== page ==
News24

500+ rhinos could die this year - group

2012-08-21 11:44

Johannesburg - Global wildlife monitoring network Traffic warned on Tuesday that 515 rhinos could perish by the end of the year if no action is taken to stem the illicit trade in rhino horns.

In its latest report, the agency said that with a total of 281 animals killed as of July, there was a "predicted loss of 515 by year end if current poaching rates continue".

South Africa, home to about three quarters of Africa's 20 000 or so white rhinos and 4 800 critically endangered black rhinos, has in recent years witnessed an unprecedented spike in sophisticated, violent and organised rhino-related criminal activities.

Last year 448 rhinos were killed compared to 13 animals in 2007.

South Africa has lately scaled up its fight against illegal poaching and trade in rhinos horns, arresting 176 suspects so far this year, more than the 165 arrested in the 12 months of 2010.

"It seems this year that efforts are beginning to pay off. We have seen a great increase in arrests. We are also beginning to see some significant sentencing," said Jo Shaw, co-author of the report.

Vietnam, worst offender


But she warned that even with the successful stories of high-value arrests the criminal syndicates appeared generally to be a step ahead - better equipped, well funded.

"As anti-poaching security levels are stepped up, the poaching gangs become more aggressive and increasingly sophisticated," she said.

The report named Vietnam as the worst offender fuelling the trade in the black market for rhino horns.

"The bottom line is that we are not close to ending this crisis yet, we are probably going to get record numbers this year," warned the report's co-author Tom Milliken, who is also an expert on rhinos at Traffic.

The ground horn, which is believed by some to cure cancers, has taken on a new use and is now being pushed as a recreational drug mixed with drinks at elite "rhino wine associations" parties in the belief that it cures hangover.

The report says the only way to end illegal rhino hunting is to cut off the demand, by pushing Vietnam to boldly show commitment and decisively enforce laws that prohibit trade in the horns.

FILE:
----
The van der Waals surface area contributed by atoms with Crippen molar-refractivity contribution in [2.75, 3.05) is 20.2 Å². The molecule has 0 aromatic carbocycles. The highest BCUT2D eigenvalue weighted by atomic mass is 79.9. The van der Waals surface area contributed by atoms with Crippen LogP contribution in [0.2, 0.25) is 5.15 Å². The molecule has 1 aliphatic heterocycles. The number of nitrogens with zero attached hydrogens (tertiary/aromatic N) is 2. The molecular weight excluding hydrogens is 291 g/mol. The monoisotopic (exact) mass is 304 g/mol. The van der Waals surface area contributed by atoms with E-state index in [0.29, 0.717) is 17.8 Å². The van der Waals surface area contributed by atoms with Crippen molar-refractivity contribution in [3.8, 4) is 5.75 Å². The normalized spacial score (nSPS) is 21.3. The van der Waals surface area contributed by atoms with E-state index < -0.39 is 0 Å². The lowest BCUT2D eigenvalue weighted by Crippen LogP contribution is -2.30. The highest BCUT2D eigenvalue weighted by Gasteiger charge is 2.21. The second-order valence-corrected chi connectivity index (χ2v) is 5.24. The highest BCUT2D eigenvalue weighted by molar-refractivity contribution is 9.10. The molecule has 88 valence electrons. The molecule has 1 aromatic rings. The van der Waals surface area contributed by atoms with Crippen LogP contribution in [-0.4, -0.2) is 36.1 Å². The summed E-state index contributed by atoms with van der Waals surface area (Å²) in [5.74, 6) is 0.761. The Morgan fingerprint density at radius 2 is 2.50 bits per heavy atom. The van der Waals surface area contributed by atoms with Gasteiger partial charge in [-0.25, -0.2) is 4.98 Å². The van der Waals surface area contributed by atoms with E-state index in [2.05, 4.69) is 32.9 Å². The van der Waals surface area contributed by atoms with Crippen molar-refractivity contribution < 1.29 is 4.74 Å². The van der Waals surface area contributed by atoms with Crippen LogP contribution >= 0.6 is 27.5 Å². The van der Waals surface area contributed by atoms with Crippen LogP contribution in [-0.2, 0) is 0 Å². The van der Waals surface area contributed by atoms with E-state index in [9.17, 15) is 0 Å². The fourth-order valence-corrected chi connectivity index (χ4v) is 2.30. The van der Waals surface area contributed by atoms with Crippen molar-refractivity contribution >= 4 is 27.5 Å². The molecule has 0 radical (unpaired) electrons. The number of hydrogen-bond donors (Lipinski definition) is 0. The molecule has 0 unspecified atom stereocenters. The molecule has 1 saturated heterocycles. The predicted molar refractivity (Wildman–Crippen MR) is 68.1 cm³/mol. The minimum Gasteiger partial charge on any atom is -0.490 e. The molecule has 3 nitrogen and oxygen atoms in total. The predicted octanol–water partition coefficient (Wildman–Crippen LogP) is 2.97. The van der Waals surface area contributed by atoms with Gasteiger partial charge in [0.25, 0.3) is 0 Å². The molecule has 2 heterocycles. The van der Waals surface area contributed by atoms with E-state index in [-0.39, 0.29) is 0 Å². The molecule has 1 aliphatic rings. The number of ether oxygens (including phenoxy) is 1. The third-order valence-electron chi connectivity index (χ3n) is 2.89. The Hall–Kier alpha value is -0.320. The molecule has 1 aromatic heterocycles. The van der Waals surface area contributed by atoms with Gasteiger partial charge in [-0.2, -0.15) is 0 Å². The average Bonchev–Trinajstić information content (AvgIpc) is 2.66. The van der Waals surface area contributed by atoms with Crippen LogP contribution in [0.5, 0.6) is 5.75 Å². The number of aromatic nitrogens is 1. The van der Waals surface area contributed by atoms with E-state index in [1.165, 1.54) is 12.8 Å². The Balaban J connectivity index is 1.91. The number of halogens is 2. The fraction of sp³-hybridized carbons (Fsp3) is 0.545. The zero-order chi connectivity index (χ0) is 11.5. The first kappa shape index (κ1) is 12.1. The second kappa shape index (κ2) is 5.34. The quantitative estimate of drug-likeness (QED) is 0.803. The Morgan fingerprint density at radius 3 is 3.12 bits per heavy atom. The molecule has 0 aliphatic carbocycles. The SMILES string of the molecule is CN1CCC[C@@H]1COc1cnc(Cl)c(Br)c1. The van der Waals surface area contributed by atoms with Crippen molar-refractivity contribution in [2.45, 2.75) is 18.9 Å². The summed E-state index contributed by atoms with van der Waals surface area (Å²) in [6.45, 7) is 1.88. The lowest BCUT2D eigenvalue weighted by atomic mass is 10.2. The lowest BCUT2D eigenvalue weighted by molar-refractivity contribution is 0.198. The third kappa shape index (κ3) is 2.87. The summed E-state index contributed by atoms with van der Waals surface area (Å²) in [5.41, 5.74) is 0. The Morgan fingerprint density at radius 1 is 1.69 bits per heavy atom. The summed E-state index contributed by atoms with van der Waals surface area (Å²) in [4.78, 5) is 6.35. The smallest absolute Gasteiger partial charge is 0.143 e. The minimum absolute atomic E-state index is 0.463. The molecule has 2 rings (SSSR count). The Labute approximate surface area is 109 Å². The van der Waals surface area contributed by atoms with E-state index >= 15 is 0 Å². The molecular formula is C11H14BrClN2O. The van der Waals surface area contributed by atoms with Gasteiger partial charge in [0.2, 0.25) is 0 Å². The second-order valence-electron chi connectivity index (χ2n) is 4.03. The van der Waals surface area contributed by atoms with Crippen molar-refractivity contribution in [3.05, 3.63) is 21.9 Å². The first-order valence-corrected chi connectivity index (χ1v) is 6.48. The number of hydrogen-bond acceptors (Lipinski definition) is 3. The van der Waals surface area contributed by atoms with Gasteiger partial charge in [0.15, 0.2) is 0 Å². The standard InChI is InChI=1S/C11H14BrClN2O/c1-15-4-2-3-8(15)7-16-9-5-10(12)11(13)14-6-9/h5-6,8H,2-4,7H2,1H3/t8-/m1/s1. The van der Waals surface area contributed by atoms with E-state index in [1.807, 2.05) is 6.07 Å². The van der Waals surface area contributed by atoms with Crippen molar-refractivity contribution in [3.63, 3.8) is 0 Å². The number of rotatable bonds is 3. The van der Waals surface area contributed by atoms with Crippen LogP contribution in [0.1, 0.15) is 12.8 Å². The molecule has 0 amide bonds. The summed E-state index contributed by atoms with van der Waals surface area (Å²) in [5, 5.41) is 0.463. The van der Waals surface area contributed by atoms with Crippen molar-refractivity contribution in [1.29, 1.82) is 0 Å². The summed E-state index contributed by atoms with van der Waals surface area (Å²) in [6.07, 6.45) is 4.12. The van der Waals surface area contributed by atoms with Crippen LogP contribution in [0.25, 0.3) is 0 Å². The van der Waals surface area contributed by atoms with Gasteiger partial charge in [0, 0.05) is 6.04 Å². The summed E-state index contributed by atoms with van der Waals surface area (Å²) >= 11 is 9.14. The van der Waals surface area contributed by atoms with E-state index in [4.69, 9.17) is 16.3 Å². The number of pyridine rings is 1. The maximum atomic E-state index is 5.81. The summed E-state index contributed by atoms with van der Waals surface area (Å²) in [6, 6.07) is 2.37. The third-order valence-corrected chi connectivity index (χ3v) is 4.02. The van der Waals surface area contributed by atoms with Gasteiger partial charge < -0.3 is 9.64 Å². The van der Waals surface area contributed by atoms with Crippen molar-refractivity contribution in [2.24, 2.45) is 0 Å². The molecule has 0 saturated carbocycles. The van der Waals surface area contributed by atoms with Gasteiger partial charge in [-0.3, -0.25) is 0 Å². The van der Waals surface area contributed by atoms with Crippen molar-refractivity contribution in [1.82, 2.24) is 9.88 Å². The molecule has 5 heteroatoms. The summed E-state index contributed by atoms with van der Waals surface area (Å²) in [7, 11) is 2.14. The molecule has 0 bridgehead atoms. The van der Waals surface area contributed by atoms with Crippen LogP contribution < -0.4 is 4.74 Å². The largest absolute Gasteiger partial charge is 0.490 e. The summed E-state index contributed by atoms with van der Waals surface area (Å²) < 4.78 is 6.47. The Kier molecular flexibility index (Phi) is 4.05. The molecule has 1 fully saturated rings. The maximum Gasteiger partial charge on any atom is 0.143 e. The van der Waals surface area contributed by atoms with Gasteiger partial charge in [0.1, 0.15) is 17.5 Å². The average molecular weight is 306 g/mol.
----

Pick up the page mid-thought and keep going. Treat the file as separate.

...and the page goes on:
'Serious shortcomings'


It was revealed at the launch of the report that South Africa and Vietnam are set to sign a landmark deal to help stem rhino poaching and the illicit trade in rhino horns.

"I think the heat is clearly on Vietnam. I think we are going to see some changes. The good news today is that the MOU with South Africa is about to be signed," said Milliken.

The network did not give details of the memorandum of understanding, but it is believed to centre on law enforcement.

Vietnam's deputy foreign affairs minister Le Loung Minh was last week in South Africa where he held talks over illegal wildlife hunting, trade and trafficking with his counterpart Ebrahim Ebrahim.

There were some "serious shortcomings" and not so great co-ordination in South Africa's response to rhino crime, "but the will to do right is with us", said Mavuso Msimang, an expert on rhinos in South Africa's department of environmental affairs.

Rhino crimes are receiving heavier sentences and there is now a dedicated prosecutor to handle such crimes.

The report, titled The South African-Vietnam Rhino Trade Nexus, also pointed at a worrying development where game ranch operators and custodians of rhinos have been roped into the crime syndicates to become "rhino horn dealers of some description".

Comments
  • sheralee.jones - 2012-08-21 11:49

    Why don't they start educating the children in Vietnam that Rhino horns do nothing but cause endless Rhinos to die.

      ann.murray.9279 - 2012-08-21 13:05